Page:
remnants of the neighborhood’s equestrian past and to resist high-rise
development in the area.
Residents past and present recall
long-departed landmarks like Prospect Park Stables, Harry Goldstein’s
and Jimmy Seelandt’s. Those were places to which New Yorkers traveled
from throughout the city to ride in nearby Prospect Park, places where
local children would feed and exercise the horses in exchange for a
dollar or, even better, a free ride.
Art Goldberg, 57, a
retired subway union executive, grew up on Cortelyou Road in Kensington
and now lives in Pennsylvania, in the Poconos.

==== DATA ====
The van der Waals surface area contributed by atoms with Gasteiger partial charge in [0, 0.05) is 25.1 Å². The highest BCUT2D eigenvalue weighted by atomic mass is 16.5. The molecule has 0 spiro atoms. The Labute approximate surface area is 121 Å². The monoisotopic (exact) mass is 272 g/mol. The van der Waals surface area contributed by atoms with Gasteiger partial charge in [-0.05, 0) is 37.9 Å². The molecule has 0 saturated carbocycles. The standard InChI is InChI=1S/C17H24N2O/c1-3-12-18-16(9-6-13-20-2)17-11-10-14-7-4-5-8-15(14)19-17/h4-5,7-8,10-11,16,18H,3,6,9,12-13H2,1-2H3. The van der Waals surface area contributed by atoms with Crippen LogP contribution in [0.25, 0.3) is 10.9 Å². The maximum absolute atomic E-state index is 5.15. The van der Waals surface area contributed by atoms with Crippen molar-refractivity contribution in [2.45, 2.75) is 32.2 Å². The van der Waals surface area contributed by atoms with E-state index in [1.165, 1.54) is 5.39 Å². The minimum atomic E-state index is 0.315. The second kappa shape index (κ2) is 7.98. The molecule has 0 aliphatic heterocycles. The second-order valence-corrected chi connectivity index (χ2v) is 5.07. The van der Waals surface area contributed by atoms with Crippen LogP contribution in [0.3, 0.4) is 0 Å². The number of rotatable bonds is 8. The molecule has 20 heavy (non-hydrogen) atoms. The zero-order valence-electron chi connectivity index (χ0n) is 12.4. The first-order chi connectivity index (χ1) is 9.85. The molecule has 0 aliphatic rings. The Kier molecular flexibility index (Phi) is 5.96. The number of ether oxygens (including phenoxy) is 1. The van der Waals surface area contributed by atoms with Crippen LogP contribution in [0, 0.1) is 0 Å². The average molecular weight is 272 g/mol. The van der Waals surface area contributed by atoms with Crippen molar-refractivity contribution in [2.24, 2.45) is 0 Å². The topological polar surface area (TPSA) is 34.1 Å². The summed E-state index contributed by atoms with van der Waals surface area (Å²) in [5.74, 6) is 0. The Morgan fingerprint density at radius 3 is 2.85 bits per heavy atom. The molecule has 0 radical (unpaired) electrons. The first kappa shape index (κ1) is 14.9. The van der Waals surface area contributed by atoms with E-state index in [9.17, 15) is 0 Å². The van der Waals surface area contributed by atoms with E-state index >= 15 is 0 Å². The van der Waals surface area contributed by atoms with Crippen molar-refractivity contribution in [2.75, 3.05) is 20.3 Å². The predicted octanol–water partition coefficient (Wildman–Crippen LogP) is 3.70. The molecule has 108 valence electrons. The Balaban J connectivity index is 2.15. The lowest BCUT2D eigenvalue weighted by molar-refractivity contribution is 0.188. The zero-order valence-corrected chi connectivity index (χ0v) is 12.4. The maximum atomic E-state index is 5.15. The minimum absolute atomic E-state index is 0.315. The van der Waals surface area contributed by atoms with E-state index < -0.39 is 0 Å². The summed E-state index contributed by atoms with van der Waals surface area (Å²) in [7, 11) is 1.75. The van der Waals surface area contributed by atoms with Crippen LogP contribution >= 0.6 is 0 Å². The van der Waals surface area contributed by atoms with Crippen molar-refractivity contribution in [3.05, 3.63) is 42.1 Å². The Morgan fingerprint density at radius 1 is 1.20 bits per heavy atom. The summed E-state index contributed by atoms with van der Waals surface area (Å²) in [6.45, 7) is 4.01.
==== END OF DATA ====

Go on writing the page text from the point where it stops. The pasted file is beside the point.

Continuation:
the early days in the 1950’s, all they had on television was cowboys,
and I identified with the loneliness and the hard work they did. I
began saving money to buy a pony when I was 5 years old. I started
working at Harry Goldstein’s stable in 1960 when I was 12, taking care
of the horses and taking people out in the park. I was paid a dollar a
day for that.
”In those days there were 150 horses down there,
or more. With the bowling alley and the roller-skating rink, it was a
real gathering point for hundreds of people. There was also the bridle
path from Prospect Park to Coney Island, and people could ride horses
down Ocean Parkway.
”The horses more and more became the
center of life, and it was a real alternative to some of us who felt
there really weren’t too many options. It was a real ego boost and gave
us something to look forward to: taking care of the horses and being in
charge of something. It gave us a focus, and it helped a lot of lost
”We were inner-city kids. Many came from the downtown